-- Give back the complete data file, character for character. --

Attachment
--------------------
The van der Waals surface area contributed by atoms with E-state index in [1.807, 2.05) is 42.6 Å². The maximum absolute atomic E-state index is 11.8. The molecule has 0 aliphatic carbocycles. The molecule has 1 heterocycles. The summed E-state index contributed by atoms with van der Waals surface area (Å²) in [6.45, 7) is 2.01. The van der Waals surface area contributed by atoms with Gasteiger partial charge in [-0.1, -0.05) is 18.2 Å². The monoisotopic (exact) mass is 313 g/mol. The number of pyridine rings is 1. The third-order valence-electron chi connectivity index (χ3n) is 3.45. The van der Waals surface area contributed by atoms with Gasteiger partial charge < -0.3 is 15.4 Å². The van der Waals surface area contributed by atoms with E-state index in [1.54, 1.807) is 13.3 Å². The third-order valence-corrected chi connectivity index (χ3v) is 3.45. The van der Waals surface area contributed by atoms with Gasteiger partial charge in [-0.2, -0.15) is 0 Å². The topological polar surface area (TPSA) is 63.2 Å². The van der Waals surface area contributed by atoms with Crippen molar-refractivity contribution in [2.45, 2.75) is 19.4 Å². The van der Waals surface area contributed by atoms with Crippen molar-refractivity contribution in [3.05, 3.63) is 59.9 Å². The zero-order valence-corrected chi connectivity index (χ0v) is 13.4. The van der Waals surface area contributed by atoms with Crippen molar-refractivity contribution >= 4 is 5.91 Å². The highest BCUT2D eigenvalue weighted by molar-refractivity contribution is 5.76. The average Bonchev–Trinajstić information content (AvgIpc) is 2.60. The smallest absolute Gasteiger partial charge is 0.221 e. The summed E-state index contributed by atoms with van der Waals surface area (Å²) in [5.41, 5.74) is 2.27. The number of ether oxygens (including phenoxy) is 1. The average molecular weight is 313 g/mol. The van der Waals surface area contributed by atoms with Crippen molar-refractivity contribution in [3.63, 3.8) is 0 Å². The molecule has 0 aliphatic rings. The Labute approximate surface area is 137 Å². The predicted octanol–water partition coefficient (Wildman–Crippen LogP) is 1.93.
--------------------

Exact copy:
The van der Waals surface area contributed by atoms with E-state index in [1.807, 2.05) is 42.6 Å². The maximum absolute atomic E-state index is 11.8. The molecule has 0 aliphatic carbocycles. The molecule has 1 heterocycles. The summed E-state index contributed by atoms with van der Waals surface area (Å²) in [6.45, 7) is 2.01. The van der Waals surface area contributed by atoms with Gasteiger partial charge in [-0.1, -0.05) is 18.2 Å². The monoisotopic (exact) mass is 313 g/mol. The number of pyridine rings is 1. The third-order valence-electron chi connectivity index (χ3n) is 3.45. The van der Waals surface area contributed by atoms with Gasteiger partial charge < -0.3 is 15.4 Å². The van der Waals surface area contributed by atoms with E-state index in [1.54, 1.807) is 13.3 Å². The third-order valence-corrected chi connectivity index (χ3v) is 3.45. The van der Waals surface area contributed by atoms with Gasteiger partial charge in [-0.2, -0.15) is 0 Å². The topological polar surface area (TPSA) is 63.2 Å². The van der Waals surface area contributed by atoms with Crippen molar-refractivity contribution in [2.45, 2.75) is 19.4 Å². The van der Waals surface area contributed by atoms with Crippen molar-refractivity contribution in [3.05, 3.63) is 59.9 Å². The zero-order valence-corrected chi connectivity index (χ0v) is 13.4. The van der Waals surface area contributed by atoms with Crippen molar-refractivity contribution >= 4 is 5.91 Å². The highest BCUT2D eigenvalue weighted by molar-refractivity contribution is 5.76. The average Bonchev–Trinajstić information content (AvgIpc) is 2.60. The smallest absolute Gasteiger partial charge is 0.221 e. The summed E-state index contributed by atoms with van der Waals surface area (Å²) in [5.41, 5.74) is 2.27. The number of ether oxygens (including phenoxy) is 1. The average molecular weight is 313 g/mol. The van der Waals surface area contributed by atoms with Crippen molar-refractivity contribution in [3.63, 3.8) is 0 Å². The molecule has 0 aliphatic rings. The Labute approximate surface area is 137 Å². The predicted octanol–water partition coefficient (Wildman–Crippen LogP) is 1.93.